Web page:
Education

Fayette schools must cut $9 million. How it will approach some 'difficult decisions.'

Dunbar teachers protest education spending

Paul Laurence Dunbar High School teachers and staff members participated in a protest Thursday at several Lexington schools ahead of the General Assembly's consideration of Gov. Matt Bevin's vetoes of education spending and tax bills. Classes have
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Paul Laurence Dunbar High School teachers and staff members participated in a protest Thursday at several Lexington schools ahead of the General Assembly's consideration of Gov. Matt Bevin's vetoes of education spending and tax bills. Classes have

Budget reductions are coming to Fayette County Schools, with a round of public school board meetings being scheduled for May to determine which programs or positions will be cut in the tentative 2018-19 budget.

The final state budget that the House and Senate in the Kentucky General Assembly have agreed on would cut about $9.1 million from the Fayette district’s approximately $500 million budget. School board vice-chairman Ray Daniels, said that is "a dramatic difference" from the nearly $24 million impact that the district would have had under a proposal from Republican Gov. Matt Bevin, which Fayette educators protested in Frankfort.

The bottom line, the district's chief financial officer John White told school members at the April 23 monthly meeting, is that the budget situation is "not anything to be really happy about, but it could be a lot worse."

The $9.1 million is equal to about 150 teachers, said district budget director Julane Mullins, but she noted that historically the district loses between 125 and 150 teachers per year to retirement.

The impact on Fayette County Schools includes $5.1 million in cuts in SEEK funding, the state’s main funding formula for public K-12 education. Cuts would strip $900,000 from Fayette County’s preschool services and other state grants. The budget eliminates $1.8 million in funding from Fayette for professional development, instructional materials and support for new teachers. As far as the employer match for the County Employees Retirement System, which covers school district classified employees in addition to city and county workers. the district is looking at just under a $1.4 million increase in those costs next year.

Funding for school Family Resource Centers and Youth Service Centers, which take care of dozens of students' basic needs, remained at current levels for 18-19 which is probably about $2.9 million, officials said.

White said at this point, he didn't think there would be more than a total $9.1 million cut in the Fayette budget . He said a team in the district was working on the issue.

"It will definitely impact how we operate, where those cuts will be we are not sure yet," White said.

Fayette Superintendent Manny Caulk told the Herald-Leader that he had no information on possible areas that might be reduced.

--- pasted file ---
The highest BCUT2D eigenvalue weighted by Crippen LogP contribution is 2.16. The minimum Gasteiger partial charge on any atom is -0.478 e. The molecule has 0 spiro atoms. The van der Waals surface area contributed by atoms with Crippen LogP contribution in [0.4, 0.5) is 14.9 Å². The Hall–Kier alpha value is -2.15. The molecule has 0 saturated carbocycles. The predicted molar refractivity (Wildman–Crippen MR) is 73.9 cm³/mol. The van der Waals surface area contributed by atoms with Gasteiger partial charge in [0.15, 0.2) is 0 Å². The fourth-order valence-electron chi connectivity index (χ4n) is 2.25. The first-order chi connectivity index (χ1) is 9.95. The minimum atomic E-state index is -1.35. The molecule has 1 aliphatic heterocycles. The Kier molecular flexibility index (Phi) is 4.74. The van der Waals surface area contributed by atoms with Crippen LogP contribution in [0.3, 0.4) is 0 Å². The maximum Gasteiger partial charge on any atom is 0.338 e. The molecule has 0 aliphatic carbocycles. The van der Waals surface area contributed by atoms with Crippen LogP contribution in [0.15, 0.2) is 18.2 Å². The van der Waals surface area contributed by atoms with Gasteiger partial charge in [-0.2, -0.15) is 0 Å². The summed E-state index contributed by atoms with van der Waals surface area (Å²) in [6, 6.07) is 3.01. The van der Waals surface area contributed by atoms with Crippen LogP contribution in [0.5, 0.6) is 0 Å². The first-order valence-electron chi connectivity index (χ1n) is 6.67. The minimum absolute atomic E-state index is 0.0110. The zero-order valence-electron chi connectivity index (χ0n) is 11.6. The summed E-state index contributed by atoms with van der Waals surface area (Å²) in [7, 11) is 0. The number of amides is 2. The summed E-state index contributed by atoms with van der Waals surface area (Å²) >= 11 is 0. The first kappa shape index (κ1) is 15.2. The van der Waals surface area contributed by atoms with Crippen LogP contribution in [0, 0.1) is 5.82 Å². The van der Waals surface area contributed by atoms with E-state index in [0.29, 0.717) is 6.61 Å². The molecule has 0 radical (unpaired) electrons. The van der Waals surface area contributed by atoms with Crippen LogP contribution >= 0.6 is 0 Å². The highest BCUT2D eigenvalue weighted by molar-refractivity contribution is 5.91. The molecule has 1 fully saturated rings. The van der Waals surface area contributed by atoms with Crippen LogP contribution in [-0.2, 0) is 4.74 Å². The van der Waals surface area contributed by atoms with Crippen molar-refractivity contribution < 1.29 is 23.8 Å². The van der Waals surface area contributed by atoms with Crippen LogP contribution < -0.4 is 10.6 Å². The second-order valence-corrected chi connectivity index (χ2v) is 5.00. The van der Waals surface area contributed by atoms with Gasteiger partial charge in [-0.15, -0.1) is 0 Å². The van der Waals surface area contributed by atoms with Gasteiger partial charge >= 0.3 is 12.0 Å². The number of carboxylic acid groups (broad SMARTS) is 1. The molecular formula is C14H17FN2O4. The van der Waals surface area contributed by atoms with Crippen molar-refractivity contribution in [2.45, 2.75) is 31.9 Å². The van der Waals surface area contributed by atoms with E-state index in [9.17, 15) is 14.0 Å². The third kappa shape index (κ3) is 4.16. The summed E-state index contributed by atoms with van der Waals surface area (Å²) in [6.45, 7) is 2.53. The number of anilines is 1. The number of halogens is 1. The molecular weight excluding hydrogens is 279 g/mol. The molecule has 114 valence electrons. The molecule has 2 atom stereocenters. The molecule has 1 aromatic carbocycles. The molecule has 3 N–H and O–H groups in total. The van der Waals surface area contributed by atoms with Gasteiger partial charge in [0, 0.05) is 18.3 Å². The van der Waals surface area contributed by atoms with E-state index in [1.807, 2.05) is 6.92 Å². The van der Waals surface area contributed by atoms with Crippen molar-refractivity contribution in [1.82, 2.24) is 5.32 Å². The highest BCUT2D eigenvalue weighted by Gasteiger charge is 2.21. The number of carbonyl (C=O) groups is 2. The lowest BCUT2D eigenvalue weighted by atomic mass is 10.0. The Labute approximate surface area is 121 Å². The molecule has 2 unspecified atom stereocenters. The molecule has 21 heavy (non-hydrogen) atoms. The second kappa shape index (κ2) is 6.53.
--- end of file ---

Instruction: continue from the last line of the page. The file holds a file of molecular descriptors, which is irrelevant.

District officials must complete a tentative budget for 2018-19 by May 31, and the school board will probably vote at its May 21 regular meeting. Caulk said there will be public school board meetings starting May 7 to decide on "areas for reduction." "We will work ... diligently looking all options," Caulk said at the board meeting.

After the meeting he noted that "difficult decisions" were ahead. "We pride ourselves on having really strong instructional programs. And we are going to make sure that our goal is to protect the classroom, obviously. But we certainly have to look at all areas for the cost-saving measures that we put in place and to look at the reductions that are going to be necessary in order to close this budget gap."

Caulk, in the face of school threats and violence in 2018, has been vocal about budget needs, calling for an investment in school safety and security, for an increase in funds addressing student mental health and for public education to be fully funded.

"We did not get the investment for school safety and security, " or an increase in funds for mental health," Caulk said, "but that doesn't mean that the needs aren't there. Public education in Kentucky is still underfunded, when you adjust for inflation, its still under pre-recession levels."

Aside from the upcoming cuts, said White, the school district is " becoming more efficient with the limited resources that we have."

One example of that is when school board members last Monday set some new staffing guidelines that are at the state maximum levels. Essentially, some classes at Lexington public schools will likely increase in size. Caulk said that many Kentucky school districts are at the state's maximum teacher-student ratio..

For 2018-19, the K-3 student teacher ratio in Fayette remains 24 to 1 and the 4th grade ratio remains at 28 to 1.

The 5th grade teacher student ratio increases from 28 to 1 to 29 to 1.

The sixth grade ratio remains unchanged at 29 to 1; the 7th and 8th grade has increased from 29 to 1 to 31 to 1.

At the high school level, grades 9 to 12 are currently at 30 to 1 and will increase to 31 to 1, Mullins said..

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